Pauline, as is her wont, clearly got under the skin of councillors when she criticised them last month.

On April 18, she tweeted: “The end of the Renmore Ballyloughane cycle lane happened last night. It beggar’s belief that another cycle lane in Galway has been voted down by all but two councillors. It is claimed that it would ‘block off access’. What this really means is that it would reduce car parking.”

This referred to a motion at the April meeting, tabled by Cllr Terry O’Flaherty, seconded by Cllr MJ Crowe.

The motion that was passed, read: “We propose that Galway City Council reject the proposals set out in the Ballyloughane Road/Renmore Avenue Active Travel Scheme in its present format.”

It passed by 14-2, with one abstention. Both Green councillors, Martina O’Connor and Niall Murphy, opposed it.

Councillors at the latest meeting complained the vote was misrepresented. They were angered by Pauline’s tweet and the national media coverage it had garnered her on RTÉ Radio One.

Councillors argued that the phrase “in its current format” meant it was not “the end” of the scheme, as she’d claimed on social media. Instead, the Council executive could come back with more palatable proposals.

Brendan McGrath concurred. He “didn’t see the need” to issue a statement to articulate the decision they made. It was “wrong”, he said, if that decision had not been communicated or interpreted correctly. But it was “abundantly clear” to management what councillors had decided.

Meanwhile, Pauline’s ‘offending’ tweet remains up.

(Photo: Pauline O’Reilly at the Mayoral Ball with Green councillors, Niall Murphy and Martina O’Connor).
This is a shortened preview version of this column. For more Bradley Bytes, see the May 19 edition of the Galway City Tribune. You can buy a digital edition HERE.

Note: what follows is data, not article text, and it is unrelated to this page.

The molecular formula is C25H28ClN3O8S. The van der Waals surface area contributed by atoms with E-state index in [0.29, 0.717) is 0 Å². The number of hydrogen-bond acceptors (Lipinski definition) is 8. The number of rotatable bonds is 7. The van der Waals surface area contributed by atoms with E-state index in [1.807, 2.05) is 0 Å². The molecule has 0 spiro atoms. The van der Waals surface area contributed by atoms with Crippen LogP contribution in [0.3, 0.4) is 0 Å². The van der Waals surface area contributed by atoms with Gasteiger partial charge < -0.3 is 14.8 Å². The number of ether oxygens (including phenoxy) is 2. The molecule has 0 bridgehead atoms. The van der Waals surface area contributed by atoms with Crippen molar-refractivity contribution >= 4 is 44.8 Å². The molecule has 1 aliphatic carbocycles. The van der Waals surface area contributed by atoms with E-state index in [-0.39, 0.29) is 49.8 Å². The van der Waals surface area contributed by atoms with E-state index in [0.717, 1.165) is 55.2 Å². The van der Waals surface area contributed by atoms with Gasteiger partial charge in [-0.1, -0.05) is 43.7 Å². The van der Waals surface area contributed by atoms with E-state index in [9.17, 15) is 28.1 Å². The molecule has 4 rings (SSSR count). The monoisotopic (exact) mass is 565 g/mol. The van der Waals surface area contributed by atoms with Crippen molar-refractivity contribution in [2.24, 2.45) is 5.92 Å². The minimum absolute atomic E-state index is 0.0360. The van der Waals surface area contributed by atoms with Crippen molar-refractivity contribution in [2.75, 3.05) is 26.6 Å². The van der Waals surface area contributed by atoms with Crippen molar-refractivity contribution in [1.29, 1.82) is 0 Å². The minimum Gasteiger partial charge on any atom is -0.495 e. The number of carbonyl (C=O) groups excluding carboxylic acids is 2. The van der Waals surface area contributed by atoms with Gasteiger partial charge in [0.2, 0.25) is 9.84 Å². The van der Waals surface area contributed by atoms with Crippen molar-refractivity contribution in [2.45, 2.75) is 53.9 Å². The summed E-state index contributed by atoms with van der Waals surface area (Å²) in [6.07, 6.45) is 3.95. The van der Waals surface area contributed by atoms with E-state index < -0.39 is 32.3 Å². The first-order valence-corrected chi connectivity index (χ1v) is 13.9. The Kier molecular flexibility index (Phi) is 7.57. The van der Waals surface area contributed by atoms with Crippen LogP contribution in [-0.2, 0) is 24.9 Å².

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CITY TRIBUNE

FG in Galway eyes Padraig Conneely comeback and Conroy coup! 

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Bradley Bytes – a sort of political column with Dara Bradley

Fine Gael is getting desperate to find a candidate in Galway City East.

After a number of potential candidates turned-down requests to contest the Local Election in 2024, including pharmacist Barra Nevin, the party returned to the drawing board.

Sources have confirmed that FG is currently weighing up two ‘left-field’ options to run in this electoral ward.

One suggestion is to lure Pádraig Conneely back out of retirement. The corridors of power at City Hall have been quiet since controversial Conneely stepped away from electoral politics prior to the last Locals.

City councillors, many of them former colleagues of Conneely, have been whispering in recent weeks that his return to front-line politics may not be as far-fetched a notion as it was, say, two years ago.

At first it was said jokingly. But talk of the former mayor (or Mayor Emeritus as he refers to himself) making a comeback is growing legs.

A Marmite candidate, he has plenty of enemies, having attacked various policies and people during heated outbursts at Council meetings and in media interviews down through the years.

But he still retains a sufficient number of admirers inside and outside FG who grudgingly support his views, even if they’re a little uneasy at his abrasive method of articulating them.

That the former City Central rep is living on College Road, just inside the City East boundary, where there is a FG vacancy, has fuelled speculation that he could be welcomed back.

That’s a controversial call and one that will be resisted by many.

And it has led some in the party to look elsewhere for fresh blood. One high-profile man with impeccable credentials who is being sounded out is Galway senior footballer and St James’ legend, Paul Conroy.